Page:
Enough to get her in any real trouble? We'll go out on a limb and say unlikely.
While she was at it, Huffington decided to undermine whatever tech-related bona fides she may have had by touting the superiority of that AOL gem MapQuest. According to
, Arrington again stepped in to say what everyone in the room was thinking.
"MapQuest is a huge piece of crap compared to Google Maps," said Arrington. "You've never used MapQuest. I don't want to call you a liar on stage, but I'll call you a liar if you say you use MapQuest."
It's amazing how much $315 million will strengthen your conviction though.
"MapQuest is infinitely better than Google Maps," she said. "On top of it, it has an infinitely cooler name, MapQuest is about the journey."
Wow, we're convinced.
1. Best Buy Price Matches Customers Out the Door
At least one
store has had enough of silly customers assuming that Best Buy prices in stores should match the prices seen on BestBuy.com. I mean really, the gall of people looking to spend money at your establishment.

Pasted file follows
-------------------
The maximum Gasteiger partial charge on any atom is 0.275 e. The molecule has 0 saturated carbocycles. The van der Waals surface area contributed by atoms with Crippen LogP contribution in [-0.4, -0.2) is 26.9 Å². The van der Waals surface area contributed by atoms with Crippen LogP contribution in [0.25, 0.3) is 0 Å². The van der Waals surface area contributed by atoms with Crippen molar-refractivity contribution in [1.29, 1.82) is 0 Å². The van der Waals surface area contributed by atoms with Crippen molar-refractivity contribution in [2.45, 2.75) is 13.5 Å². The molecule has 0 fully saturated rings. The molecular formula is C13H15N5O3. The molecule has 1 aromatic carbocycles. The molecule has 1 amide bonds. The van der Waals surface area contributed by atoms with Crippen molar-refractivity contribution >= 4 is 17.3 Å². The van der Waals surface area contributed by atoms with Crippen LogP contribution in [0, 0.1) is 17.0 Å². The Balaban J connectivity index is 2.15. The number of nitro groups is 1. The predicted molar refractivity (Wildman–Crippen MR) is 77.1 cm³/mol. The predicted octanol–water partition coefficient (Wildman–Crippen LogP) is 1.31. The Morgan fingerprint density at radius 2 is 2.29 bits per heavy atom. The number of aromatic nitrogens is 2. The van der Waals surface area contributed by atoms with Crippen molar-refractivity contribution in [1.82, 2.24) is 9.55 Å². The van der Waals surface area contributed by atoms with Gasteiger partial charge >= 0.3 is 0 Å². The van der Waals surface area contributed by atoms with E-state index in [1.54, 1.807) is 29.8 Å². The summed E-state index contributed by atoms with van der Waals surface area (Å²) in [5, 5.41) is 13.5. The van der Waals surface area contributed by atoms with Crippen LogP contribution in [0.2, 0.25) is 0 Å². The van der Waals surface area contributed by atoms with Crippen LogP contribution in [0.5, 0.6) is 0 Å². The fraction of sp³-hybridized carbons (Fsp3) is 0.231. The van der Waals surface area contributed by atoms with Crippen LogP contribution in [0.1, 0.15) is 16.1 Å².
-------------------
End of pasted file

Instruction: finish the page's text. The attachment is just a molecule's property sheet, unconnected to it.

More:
A reader of
on the front door of his local Best Buy explaining the company's pricing position.
"If prices are lower online, we will be happy to help you place your order with BestBuy.com," reads the sign. Translation: Even if we have the item you're looking for here at the store but it's cheaper on our online store, take a hike and go order it online.
It's brand building at its best. Engineer a system that results in a large portion of consumers having a negative experience with your brand. Make your customers feel silly for not recognizing the differences between online and real-world shopping even if doing so under the same moniker. Make your organizational and logistical problem their problem. Punish them for making the trip to your store and make them feel they've wasted time so you can make a bit of extra margin. This will keep them running back.
And the best fix for such a problem (again, their problem, not yours)? Why, a sign on the front door of course. That'll clear everything up.
In light of all this dumbness, we now ask you: Which is this week's dumbest of the dumb stories? Take the poll below to see what
has to say.
This article was written by a staff member of TheStreet.